Countries that share will be recognized for their generosity. Not surprisingly, Chinese officials, including President Xi Jinping, Premier Li Keqiang and Foreign Minister Wang Yi, have repeatedly promised to share their country’s vaccine — which is already being distributed to groups in China — with governments around the world.

Finally, and perhaps most fundamentally, vaccine nationalism is profoundly immoral. The notion that a person’s health should be a function of their net worth is soulless and wrong. This proposition is so painfully self-evident that it almost doesn’t need to be argued.

Fortunately, there are alternatives. The World Health Organization, the Coalition for Epidemic Preparedness Innovations and nongovernmental vaccine alliance Gavi have created a facility called the COVID-19 Vaccines Global Access (COVAX) to develop a vaccine and secure 2 billion doses for the most high-risk groups around the world by the end of 2021. More than 170 countries and territories are in discussions to join COVAX; 78 of them are wealthy nations. Canada and Japan are in the group, but the U.S., China and Russia are not; the European Commission reportedly advised member countries not to buy COVID-19 vaccines through COVAX (although the EU has said it will contribute to the COVAX fund).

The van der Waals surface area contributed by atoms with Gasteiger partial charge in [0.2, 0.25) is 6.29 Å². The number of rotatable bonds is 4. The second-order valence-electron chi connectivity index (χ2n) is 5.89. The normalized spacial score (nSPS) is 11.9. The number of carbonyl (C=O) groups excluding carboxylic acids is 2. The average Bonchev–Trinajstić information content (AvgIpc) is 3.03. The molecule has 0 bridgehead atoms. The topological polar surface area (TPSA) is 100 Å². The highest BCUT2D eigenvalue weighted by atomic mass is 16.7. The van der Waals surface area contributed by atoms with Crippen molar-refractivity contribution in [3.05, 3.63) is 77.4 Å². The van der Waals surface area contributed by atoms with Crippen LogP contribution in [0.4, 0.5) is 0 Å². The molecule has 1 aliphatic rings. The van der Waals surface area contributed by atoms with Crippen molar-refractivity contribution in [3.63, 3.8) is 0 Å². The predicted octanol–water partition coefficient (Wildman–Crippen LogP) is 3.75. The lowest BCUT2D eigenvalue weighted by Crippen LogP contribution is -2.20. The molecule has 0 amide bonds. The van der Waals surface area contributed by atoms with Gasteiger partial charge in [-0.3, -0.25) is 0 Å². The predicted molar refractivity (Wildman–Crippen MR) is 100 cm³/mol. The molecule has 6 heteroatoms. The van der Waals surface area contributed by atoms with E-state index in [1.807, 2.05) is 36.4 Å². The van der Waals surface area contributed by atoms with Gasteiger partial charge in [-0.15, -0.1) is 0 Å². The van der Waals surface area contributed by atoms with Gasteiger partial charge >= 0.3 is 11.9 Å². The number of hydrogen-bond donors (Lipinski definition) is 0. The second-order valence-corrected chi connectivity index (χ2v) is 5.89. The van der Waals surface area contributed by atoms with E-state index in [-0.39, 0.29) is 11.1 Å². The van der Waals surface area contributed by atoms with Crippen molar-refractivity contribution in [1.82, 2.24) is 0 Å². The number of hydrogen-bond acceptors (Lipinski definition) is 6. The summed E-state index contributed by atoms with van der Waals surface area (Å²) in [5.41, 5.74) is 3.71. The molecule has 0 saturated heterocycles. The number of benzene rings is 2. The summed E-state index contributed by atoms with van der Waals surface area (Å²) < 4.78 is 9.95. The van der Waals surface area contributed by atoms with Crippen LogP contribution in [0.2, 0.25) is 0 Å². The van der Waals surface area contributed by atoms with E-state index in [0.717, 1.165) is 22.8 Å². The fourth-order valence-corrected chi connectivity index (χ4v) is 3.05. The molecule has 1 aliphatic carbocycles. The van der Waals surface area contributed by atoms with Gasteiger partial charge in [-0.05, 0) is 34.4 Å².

COVAX’s difficulties are reported to have forced the World Health Organization to change its plans. The program is being adjusted to make it more appealing.

The easiest way to undercut vaccine nationalism is to show that national immunization programs that don’t discriminate among populations are not effective. Researchers must identify the most vulnerable groups and show how to differentiate among vaccine recipients to stop the spread of the disease. It makes no sense to vaccinate individuals who don’t need it, especially when others who are more vulnerable or more likely to transmit the disease are denied treatment as a result. When those opportunity costs are exposed, government positions should shift. That research does not yet exist, however, and only international efforts are likely to provide it — one more reason to promote multinational, rather than unilateral, programs.